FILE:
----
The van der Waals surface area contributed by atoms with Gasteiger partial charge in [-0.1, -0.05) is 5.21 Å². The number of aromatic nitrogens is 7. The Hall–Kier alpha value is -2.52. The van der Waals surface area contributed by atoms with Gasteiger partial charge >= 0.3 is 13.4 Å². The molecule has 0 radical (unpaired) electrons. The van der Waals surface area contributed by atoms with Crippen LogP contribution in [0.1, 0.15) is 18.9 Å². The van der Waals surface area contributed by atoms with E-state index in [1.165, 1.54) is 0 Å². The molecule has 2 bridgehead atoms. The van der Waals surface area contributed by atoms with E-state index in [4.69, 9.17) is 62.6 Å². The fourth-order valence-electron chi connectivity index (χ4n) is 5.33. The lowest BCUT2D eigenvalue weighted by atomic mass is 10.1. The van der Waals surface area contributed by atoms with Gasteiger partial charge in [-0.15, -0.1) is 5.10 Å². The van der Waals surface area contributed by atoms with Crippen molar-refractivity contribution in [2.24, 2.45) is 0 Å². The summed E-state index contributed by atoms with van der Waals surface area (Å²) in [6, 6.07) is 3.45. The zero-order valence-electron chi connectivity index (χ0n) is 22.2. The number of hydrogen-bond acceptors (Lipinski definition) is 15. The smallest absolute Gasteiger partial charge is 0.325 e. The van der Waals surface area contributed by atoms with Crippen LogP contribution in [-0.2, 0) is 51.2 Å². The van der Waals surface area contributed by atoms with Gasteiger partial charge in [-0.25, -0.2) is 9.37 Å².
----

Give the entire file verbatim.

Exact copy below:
The van der Waals surface area contributed by atoms with Gasteiger partial charge in [-0.1, -0.05) is 5.21 Å². The number of aromatic nitrogens is 7. The Hall–Kier alpha value is -2.52. The van der Waals surface area contributed by atoms with Gasteiger partial charge >= 0.3 is 13.4 Å². The molecule has 0 radical (unpaired) electrons. The van der Waals surface area contributed by atoms with Crippen LogP contribution in [0.1, 0.15) is 18.9 Å². The van der Waals surface area contributed by atoms with E-state index in [1.165, 1.54) is 0 Å². The molecule has 2 bridgehead atoms. The van der Waals surface area contributed by atoms with E-state index in [4.69, 9.17) is 62.6 Å². The fourth-order valence-electron chi connectivity index (χ4n) is 5.33. The lowest BCUT2D eigenvalue weighted by atomic mass is 10.1. The van der Waals surface area contributed by atoms with Gasteiger partial charge in [-0.15, -0.1) is 5.10 Å². The van der Waals surface area contributed by atoms with Crippen molar-refractivity contribution in [2.24, 2.45) is 0 Å². The summed E-state index contributed by atoms with van der Waals surface area (Å²) in [6, 6.07) is 3.45. The zero-order valence-electron chi connectivity index (χ0n) is 22.2. The number of hydrogen-bond acceptors (Lipinski definition) is 15. The smallest absolute Gasteiger partial charge is 0.325 e. The van der Waals surface area contributed by atoms with Crippen LogP contribution in [-0.2, 0) is 51.2 Å². The van der Waals surface area contributed by atoms with Gasteiger partial charge in [-0.25, -0.2) is 9.37 Å².